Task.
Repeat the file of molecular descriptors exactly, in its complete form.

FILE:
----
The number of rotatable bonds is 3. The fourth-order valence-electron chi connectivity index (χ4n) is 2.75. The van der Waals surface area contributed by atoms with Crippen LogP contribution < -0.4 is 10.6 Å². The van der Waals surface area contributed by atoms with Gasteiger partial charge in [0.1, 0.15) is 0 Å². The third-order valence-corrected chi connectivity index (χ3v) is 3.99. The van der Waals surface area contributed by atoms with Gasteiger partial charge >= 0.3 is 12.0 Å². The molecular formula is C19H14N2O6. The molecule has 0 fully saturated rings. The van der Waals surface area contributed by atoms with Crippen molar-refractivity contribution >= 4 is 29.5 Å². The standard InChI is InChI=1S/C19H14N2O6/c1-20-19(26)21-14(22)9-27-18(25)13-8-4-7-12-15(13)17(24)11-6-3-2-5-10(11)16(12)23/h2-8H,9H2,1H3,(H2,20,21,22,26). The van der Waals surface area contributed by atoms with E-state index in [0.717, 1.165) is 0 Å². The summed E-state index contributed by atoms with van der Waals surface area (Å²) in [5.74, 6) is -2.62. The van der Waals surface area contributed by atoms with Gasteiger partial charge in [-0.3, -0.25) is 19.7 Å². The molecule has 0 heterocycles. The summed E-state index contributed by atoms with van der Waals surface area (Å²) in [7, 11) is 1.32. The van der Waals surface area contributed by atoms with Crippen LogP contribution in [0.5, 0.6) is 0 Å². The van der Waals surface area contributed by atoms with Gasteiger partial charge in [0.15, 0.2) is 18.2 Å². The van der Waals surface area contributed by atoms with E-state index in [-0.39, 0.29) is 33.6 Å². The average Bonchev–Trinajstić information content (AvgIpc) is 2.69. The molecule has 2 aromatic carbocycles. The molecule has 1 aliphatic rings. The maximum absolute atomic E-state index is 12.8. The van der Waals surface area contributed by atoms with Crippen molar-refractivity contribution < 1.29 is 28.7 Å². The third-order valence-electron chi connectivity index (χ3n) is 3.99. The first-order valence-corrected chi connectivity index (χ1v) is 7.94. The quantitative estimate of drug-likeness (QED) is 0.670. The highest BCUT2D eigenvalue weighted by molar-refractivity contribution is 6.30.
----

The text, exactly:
The number of rotatable bonds is 3. The fourth-order valence-electron chi connectivity index (χ4n) is 2.75. The van der Waals surface area contributed by atoms with Crippen LogP contribution < -0.4 is 10.6 Å². The van der Waals surface area contributed by atoms with Gasteiger partial charge in [0.1, 0.15) is 0 Å². The third-order valence-corrected chi connectivity index (χ3v) is 3.99. The van der Waals surface area contributed by atoms with Gasteiger partial charge >= 0.3 is 12.0 Å². The molecular formula is C19H14N2O6. The molecule has 0 fully saturated rings. The van der Waals surface area contributed by atoms with Crippen molar-refractivity contribution >= 4 is 29.5 Å². The standard InChI is InChI=1S/C19H14N2O6/c1-20-19(26)21-14(22)9-27-18(25)13-8-4-7-12-15(13)17(24)11-6-3-2-5-10(11)16(12)23/h2-8H,9H2,1H3,(H2,20,21,22,26). The van der Waals surface area contributed by atoms with E-state index in [0.717, 1.165) is 0 Å². The summed E-state index contributed by atoms with van der Waals surface area (Å²) in [5.74, 6) is -2.62. The van der Waals surface area contributed by atoms with Gasteiger partial charge in [-0.3, -0.25) is 19.7 Å². The molecule has 0 heterocycles. The summed E-state index contributed by atoms with van der Waals surface area (Å²) in [7, 11) is 1.32. The van der Waals surface area contributed by atoms with Crippen LogP contribution in [0.5, 0.6) is 0 Å². The van der Waals surface area contributed by atoms with Gasteiger partial charge in [0.15, 0.2) is 18.2 Å². The van der Waals surface area contributed by atoms with E-state index in [-0.39, 0.29) is 33.6 Å². The average Bonchev–Trinajstić information content (AvgIpc) is 2.69. The molecule has 2 aromatic carbocycles. The molecule has 1 aliphatic rings. The maximum absolute atomic E-state index is 12.8. The van der Waals surface area contributed by atoms with Crippen molar-refractivity contribution < 1.29 is 28.7 Å². The third-order valence-electron chi connectivity index (χ3n) is 3.99. The first-order valence-corrected chi connectivity index (χ1v) is 7.94. The quantitative estimate of drug-likeness (QED) is 0.670. The highest BCUT2D eigenvalue weighted by molar-refractivity contribution is 6.30.